Figure 1: CBCT cross-sectional image of the tooth showing the complete loss of the buccal bone wall. The initial buccal bone height was of 5.66mm (magenta) and the crestal bone thickness was of 1.47mm (orange).

Figure 2: The mucosa presented redness and edema caused by an endoperiodontal abscess.

Figure 3: On the working cast the gingival margins were marked with a 0.5mm tip pencil.

Figure 4: The tooth was removed, and a 3mm subgingival niche was excavated in the working cast.

Figure 5: The pontic completely fills the excavated subgingival area and have a 1mm high and deep concavity made in the intermediate subgingival millimeter.

Figure 6: 6-month clinical control.

Figure 7: CBCT cross-sectional image shows a final buccal bone height of 14.74mm (green) and a crestal bone thickness of 9.16mm (orange) obtained without the use of grafts, membranes or flaps.

One hour before the surgery, the prosthesis should be immersed and kept in saline solution. It is extremely important that the whole subgingival area is rounded, with no sharp angles, well-polished and not over contoured, as this will cause recession of the mucosal margin, which may cause the procedure failure. Extraction was performed carefully using periotomes, without performing relaxing incisions and flaps. Before installation, the provisional prosthesis was tested to avoid direct contact with the bone, which can prevent its settlement into position. The provisional prosthesis was installed just after the tooth extraction using a fluid photopolymerizable resin (“Flow”). The patient was instructed not to floss in the pontic area. At the end of the healing period (Figure 6), after 6 months, a new cone beam computed tomography (CBCT) was performed to evaluate new bone formation (Figure 7).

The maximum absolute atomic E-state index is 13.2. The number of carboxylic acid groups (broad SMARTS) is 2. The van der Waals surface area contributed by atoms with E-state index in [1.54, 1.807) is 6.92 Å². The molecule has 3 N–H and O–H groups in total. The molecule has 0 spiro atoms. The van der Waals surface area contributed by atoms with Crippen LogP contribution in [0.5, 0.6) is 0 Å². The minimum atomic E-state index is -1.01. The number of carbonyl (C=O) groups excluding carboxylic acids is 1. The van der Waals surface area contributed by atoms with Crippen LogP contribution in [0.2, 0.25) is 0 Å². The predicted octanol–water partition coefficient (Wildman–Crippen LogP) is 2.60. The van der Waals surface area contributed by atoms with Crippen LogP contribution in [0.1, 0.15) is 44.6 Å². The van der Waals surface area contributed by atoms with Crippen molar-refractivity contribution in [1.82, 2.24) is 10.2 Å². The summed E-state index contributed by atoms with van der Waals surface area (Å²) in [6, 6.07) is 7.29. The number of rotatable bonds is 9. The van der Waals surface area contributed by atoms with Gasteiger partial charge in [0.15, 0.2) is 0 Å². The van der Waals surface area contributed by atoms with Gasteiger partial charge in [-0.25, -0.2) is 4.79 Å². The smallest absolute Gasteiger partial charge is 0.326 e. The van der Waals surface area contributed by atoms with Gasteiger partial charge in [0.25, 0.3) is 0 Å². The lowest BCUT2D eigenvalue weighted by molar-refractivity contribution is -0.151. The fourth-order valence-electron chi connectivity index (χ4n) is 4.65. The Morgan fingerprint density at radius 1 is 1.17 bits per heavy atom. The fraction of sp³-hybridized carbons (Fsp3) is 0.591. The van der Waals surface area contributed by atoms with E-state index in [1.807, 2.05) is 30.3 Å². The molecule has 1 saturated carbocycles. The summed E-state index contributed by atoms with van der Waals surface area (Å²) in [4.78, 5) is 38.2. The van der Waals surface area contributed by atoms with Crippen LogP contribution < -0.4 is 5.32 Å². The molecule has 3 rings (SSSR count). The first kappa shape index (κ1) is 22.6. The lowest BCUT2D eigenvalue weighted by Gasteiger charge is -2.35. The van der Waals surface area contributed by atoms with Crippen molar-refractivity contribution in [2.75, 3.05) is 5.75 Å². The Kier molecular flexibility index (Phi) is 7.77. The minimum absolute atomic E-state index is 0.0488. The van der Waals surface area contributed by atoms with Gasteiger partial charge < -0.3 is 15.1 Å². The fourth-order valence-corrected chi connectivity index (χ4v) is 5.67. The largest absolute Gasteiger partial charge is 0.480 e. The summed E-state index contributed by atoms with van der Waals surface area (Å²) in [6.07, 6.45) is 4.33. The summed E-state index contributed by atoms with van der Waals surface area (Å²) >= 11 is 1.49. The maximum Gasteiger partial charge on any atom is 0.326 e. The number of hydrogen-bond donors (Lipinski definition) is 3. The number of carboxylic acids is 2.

Traditional alveolar ridge regeneration techniques involve more invasive procedures with greater morbidity for patients (edema, pain, bruising). Traditional bone regeneration techniques may also involve other surgical sites, such as the donor area, or also higher costs for involving the use of biomaterials, such as grafts and membranes. Thus, PDAR is a less-invasive alternative, with no need for grafts or membranes, resulting in complete reconstruction of the alveolar ridge with optimum aesthetic results.


  1. Dantas LRF, Groisman M, Vidigal Jr GM (2013) Prosthetically-driven alveolar reconstructions - the next step. In: Complex situations on Implant Dentistry: specialized clinical solutions. Rossetti PHO, Bonachela WC (Eds.), VM Cultural Editora, São Paulo, Brazil, pp. 16-31.